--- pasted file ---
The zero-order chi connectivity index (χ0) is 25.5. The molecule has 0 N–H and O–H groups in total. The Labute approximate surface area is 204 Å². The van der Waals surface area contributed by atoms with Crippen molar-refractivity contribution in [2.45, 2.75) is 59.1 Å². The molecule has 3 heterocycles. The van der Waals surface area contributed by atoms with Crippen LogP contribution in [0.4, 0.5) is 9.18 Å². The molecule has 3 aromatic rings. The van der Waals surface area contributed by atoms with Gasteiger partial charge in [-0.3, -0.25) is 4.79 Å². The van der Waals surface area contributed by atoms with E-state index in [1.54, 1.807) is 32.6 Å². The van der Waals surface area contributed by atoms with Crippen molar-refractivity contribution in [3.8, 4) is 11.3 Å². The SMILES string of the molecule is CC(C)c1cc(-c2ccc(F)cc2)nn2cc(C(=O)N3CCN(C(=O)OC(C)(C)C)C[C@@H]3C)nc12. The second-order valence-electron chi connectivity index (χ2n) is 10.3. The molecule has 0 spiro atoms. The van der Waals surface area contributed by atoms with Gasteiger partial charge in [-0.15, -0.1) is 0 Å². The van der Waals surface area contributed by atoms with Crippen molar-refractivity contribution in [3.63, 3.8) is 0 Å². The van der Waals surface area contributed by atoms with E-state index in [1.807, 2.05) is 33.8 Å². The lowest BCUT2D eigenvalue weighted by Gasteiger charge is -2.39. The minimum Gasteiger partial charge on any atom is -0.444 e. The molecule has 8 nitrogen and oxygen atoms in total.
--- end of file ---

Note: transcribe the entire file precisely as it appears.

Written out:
The zero-order chi connectivity index (χ0) is 25.5. The molecule has 0 N–H and O–H groups in total. The Labute approximate surface area is 204 Å². The van der Waals surface area contributed by atoms with Crippen molar-refractivity contribution in [2.45, 2.75) is 59.1 Å². The molecule has 3 heterocycles. The van der Waals surface area contributed by atoms with Crippen LogP contribution in [0.4, 0.5) is 9.18 Å². The molecule has 3 aromatic rings. The van der Waals surface area contributed by atoms with Gasteiger partial charge in [-0.3, -0.25) is 4.79 Å². The van der Waals surface area contributed by atoms with E-state index in [1.54, 1.807) is 32.6 Å². The van der Waals surface area contributed by atoms with Crippen molar-refractivity contribution in [3.8, 4) is 11.3 Å². The SMILES string of the molecule is CC(C)c1cc(-c2ccc(F)cc2)nn2cc(C(=O)N3CCN(C(=O)OC(C)(C)C)C[C@@H]3C)nc12. The second-order valence-electron chi connectivity index (χ2n) is 10.3. The molecule has 0 spiro atoms. The van der Waals surface area contributed by atoms with Gasteiger partial charge in [-0.15, -0.1) is 0 Å². The van der Waals surface area contributed by atoms with Crippen molar-refractivity contribution in [3.63, 3.8) is 0 Å². The van der Waals surface area contributed by atoms with E-state index in [1.807, 2.05) is 33.8 Å². The lowest BCUT2D eigenvalue weighted by Gasteiger charge is -2.39. The minimum Gasteiger partial charge on any atom is -0.444 e. The molecule has 8 nitrogen and oxygen atoms in total.